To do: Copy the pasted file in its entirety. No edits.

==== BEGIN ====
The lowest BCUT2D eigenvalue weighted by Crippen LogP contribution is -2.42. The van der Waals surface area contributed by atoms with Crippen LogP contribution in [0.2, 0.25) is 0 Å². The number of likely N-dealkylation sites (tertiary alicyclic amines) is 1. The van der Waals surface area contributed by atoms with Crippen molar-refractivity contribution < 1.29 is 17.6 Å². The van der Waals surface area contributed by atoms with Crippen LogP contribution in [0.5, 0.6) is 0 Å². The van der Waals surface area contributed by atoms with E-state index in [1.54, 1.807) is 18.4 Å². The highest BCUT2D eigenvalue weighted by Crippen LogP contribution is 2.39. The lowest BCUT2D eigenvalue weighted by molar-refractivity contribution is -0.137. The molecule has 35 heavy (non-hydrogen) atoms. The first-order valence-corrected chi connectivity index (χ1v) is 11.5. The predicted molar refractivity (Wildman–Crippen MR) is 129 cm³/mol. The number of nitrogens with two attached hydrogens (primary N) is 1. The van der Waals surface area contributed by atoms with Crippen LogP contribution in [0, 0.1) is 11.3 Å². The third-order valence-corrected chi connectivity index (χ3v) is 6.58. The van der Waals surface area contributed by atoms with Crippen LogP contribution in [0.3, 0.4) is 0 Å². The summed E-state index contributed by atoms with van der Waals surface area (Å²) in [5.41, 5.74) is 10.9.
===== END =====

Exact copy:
The lowest BCUT2D eigenvalue weighted by Crippen LogP contribution is -2.42. The van der Waals surface area contributed by atoms with Crippen LogP contribution in [0.2, 0.25) is 0 Å². The number of likely N-dealkylation sites (tertiary alicyclic amines) is 1. The van der Waals surface area contributed by atoms with Crippen molar-refractivity contribution < 1.29 is 17.6 Å². The van der Waals surface area contributed by atoms with Crippen LogP contribution in [0.5, 0.6) is 0 Å². The van der Waals surface area contributed by atoms with E-state index in [1.54, 1.807) is 18.4 Å². The highest BCUT2D eigenvalue weighted by Crippen LogP contribution is 2.39. The lowest BCUT2D eigenvalue weighted by molar-refractivity contribution is -0.137. The molecule has 35 heavy (non-hydrogen) atoms. The first-order valence-corrected chi connectivity index (χ1v) is 11.5. The predicted molar refractivity (Wildman–Crippen MR) is 129 cm³/mol. The number of nitrogens with two attached hydrogens (primary N) is 1. The van der Waals surface area contributed by atoms with Crippen LogP contribution in [0, 0.1) is 11.3 Å². The third-order valence-corrected chi connectivity index (χ3v) is 6.58. The van der Waals surface area contributed by atoms with Crippen LogP contribution in [0.3, 0.4) is 0 Å². The summed E-state index contributed by atoms with van der Waals surface area (Å²) in [5.41, 5.74) is 10.9.